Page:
Culture is the single most important component in a transformation effort.  Again Kotter explains.
"Culture is powerful for three primary reasons:
1. Because individuals are selected and indoctrinated so well.
2. Because the culture exerts itself through the actions of hundreds or thousands of people.
3. Because all of this happens without much conscious intent and thus is difficult to challenge or even discuss.  Kotter, John P. (1996-08-07). Leading Change


To get it right understand culture as your largest challenge to implementing lean.  Genuine lean is built into an
organization's culture, people, planning, problem-solving - everything its people do, touch, or say. A company can not create genuine lean overnight, and may, in fact, need what I call iterative lean to help get it there. But too much reliance on iterative lean prevents a company from achieving genuine lean.


Changing your culture means changing your knowledge workers’ work norms and work-related values. These norms are established, held, and enforced daily by small social groups that often take their cue from the group’s high-status member what Richard Rumelt in Good Strategy Bad Strategy named "the alpha" Richard Rumelt (2011-07-19). Good Strategy Bad Strategy.  In general, to change the group’s norms, the alpha member must be replaced by someone who expresses different norms and values. All this is speeded along if a challenging goal is set. The purpose of the challenge is not performance per se, but building new work habits and routines within the unit.



Development of a lean culture may be put on the back burner for better times, but this is a deadly mistake.   If the climate is competitive pressure and recognition of the need to improve, a company should begin with the tools but in parallel, work on changing the culture to sustain and continue the improvements. If a company is in a growing, flourishing industry that is facing little pressure, then it should work specifically on developing the lean culture and apply the tools as a manifestation of the culture.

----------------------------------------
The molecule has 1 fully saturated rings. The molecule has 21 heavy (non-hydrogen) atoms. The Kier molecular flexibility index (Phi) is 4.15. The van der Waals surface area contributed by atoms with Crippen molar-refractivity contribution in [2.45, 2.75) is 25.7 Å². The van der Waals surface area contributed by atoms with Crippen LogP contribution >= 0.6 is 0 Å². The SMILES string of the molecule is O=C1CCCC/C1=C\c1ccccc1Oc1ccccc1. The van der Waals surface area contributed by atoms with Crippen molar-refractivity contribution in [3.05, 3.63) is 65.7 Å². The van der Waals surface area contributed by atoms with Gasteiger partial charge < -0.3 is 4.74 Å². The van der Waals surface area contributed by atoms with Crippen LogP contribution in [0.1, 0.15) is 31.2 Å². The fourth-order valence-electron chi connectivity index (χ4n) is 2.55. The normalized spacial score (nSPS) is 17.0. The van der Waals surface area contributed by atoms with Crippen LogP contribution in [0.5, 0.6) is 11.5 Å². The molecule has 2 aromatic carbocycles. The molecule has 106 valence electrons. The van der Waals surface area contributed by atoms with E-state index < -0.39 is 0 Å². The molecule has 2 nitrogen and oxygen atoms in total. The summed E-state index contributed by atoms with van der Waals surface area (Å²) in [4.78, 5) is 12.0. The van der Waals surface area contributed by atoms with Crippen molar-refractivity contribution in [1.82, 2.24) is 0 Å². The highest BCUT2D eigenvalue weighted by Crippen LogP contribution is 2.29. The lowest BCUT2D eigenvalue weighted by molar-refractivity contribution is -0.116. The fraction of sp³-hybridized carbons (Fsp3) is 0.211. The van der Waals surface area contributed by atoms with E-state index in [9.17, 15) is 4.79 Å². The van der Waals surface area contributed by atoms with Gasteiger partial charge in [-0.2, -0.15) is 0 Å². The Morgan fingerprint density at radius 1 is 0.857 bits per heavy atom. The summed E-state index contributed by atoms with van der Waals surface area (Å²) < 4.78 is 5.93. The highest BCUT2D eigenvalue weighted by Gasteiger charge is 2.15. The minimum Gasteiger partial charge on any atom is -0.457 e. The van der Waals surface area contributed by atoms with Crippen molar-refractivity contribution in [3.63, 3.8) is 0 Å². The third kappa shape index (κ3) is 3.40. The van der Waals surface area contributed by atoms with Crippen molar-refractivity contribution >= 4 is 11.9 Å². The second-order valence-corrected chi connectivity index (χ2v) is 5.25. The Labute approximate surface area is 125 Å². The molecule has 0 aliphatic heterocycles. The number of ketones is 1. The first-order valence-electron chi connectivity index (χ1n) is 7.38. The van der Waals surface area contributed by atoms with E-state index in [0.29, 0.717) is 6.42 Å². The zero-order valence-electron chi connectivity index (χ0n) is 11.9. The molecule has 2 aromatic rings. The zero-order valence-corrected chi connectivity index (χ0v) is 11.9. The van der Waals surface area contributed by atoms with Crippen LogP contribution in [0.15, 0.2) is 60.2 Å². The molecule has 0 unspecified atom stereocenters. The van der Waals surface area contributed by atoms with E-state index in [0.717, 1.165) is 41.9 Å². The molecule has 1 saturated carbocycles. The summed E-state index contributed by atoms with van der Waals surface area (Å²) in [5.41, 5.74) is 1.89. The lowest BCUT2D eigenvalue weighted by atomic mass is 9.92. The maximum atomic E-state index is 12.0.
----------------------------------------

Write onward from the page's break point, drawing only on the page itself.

Roger Conners best explains how to achieve a successful cultural transformation by explaining  "Getting people to Buy-In/Invest personally in the culture change process is one of management’s key tasks and greatest challenges. You should expend every effort to get people ready for the change by persuading and convincing them of the merits of the change and by getting them involved in the process. Each step of the enrollment process should be designed to facilitate these two criteria: agreement and involvement. When you do it this way, you simultaneously prepare people for the change and enroll them in the process of the change itself."  Connors, Roger; Smith, Tom (2011-01-04). Change the Culture, Change the Game: The Breakthrough Strategy for Energizing Your Organization and Creating Accountability for Results





I don't have all the answers but I do know truly Lean firms with adaptive cultures are awesome competitive machines. They produce superb products and services faster and better. They run circles around bloated bureaucracies. Even when they have far fewer resources and patents or less market share, they compete and win again and again.
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1 comment:

  1. Text Book Definition of Corporate Culture: The set of norms, values, mores, and expectations by which organizations and their people operate.

    Reality Definition: a company's culture is 'what's tolerated.'

    Having an intentional culture requires forethought, intention, declaration, and accountability for rule breaking.

    ReplyDelete